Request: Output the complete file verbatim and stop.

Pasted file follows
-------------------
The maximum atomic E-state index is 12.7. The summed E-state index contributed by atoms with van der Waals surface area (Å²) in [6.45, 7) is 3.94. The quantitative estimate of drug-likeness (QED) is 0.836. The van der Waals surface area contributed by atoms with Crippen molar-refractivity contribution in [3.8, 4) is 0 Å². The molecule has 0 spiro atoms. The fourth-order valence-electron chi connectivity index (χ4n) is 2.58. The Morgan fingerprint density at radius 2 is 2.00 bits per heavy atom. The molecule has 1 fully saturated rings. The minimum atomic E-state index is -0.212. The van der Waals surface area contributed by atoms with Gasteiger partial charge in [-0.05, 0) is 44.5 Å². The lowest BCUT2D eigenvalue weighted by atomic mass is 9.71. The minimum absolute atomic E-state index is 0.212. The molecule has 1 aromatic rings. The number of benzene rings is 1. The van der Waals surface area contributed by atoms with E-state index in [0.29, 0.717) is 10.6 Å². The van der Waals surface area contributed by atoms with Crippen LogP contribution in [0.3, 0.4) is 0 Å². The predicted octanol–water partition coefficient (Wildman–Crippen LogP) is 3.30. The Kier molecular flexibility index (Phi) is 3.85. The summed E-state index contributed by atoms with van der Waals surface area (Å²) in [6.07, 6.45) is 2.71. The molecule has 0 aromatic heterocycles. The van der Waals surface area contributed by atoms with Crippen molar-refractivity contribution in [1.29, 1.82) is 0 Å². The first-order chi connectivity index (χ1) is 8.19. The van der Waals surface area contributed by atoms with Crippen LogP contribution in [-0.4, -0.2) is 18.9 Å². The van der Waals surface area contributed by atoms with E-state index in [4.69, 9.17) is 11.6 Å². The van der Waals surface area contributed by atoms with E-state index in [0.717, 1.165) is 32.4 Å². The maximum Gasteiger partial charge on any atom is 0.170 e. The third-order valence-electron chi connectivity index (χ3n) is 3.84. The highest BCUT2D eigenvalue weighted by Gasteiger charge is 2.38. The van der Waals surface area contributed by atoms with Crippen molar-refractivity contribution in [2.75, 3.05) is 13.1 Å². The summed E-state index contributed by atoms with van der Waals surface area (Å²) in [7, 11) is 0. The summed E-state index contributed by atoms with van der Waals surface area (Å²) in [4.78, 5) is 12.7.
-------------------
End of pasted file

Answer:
The maximum atomic E-state index is 12.7. The summed E-state index contributed by atoms with van der Waals surface area (Å²) in [6.45, 7) is 3.94. The quantitative estimate of drug-likeness (QED) is 0.836. The van der Waals surface area contributed by atoms with Crippen molar-refractivity contribution in [3.8, 4) is 0 Å². The molecule has 0 spiro atoms. The fourth-order valence-electron chi connectivity index (χ4n) is 2.58. The Morgan fingerprint density at radius 2 is 2.00 bits per heavy atom. The molecule has 1 fully saturated rings. The minimum atomic E-state index is -0.212. The van der Waals surface area contributed by atoms with Gasteiger partial charge in [-0.05, 0) is 44.5 Å². The lowest BCUT2D eigenvalue weighted by atomic mass is 9.71. The minimum absolute atomic E-state index is 0.212. The molecule has 1 aromatic rings. The number of benzene rings is 1. The van der Waals surface area contributed by atoms with E-state index in [0.29, 0.717) is 10.6 Å². The van der Waals surface area contributed by atoms with Crippen LogP contribution in [0.3, 0.4) is 0 Å². The predicted octanol–water partition coefficient (Wildman–Crippen LogP) is 3.30. The Kier molecular flexibility index (Phi) is 3.85. The summed E-state index contributed by atoms with van der Waals surface area (Å²) in [6.07, 6.45) is 2.71. The molecule has 0 aromatic heterocycles. The van der Waals surface area contributed by atoms with Crippen molar-refractivity contribution in [1.29, 1.82) is 0 Å². The first-order chi connectivity index (χ1) is 8.19. The van der Waals surface area contributed by atoms with Crippen LogP contribution in [-0.4, -0.2) is 18.9 Å². The van der Waals surface area contributed by atoms with E-state index in [4.69, 9.17) is 11.6 Å². The van der Waals surface area contributed by atoms with E-state index in [0.717, 1.165) is 32.4 Å². The maximum Gasteiger partial charge on any atom is 0.170 e. The third-order valence-electron chi connectivity index (χ3n) is 3.84. The highest BCUT2D eigenvalue weighted by Gasteiger charge is 2.38. The van der Waals surface area contributed by atoms with Crippen molar-refractivity contribution in [2.75, 3.05) is 13.1 Å². The summed E-state index contributed by atoms with van der Waals surface area (Å²) in [7, 11) is 0. The summed E-state index contributed by atoms with van der Waals surface area (Å²) in [4.78, 5) is 12.7.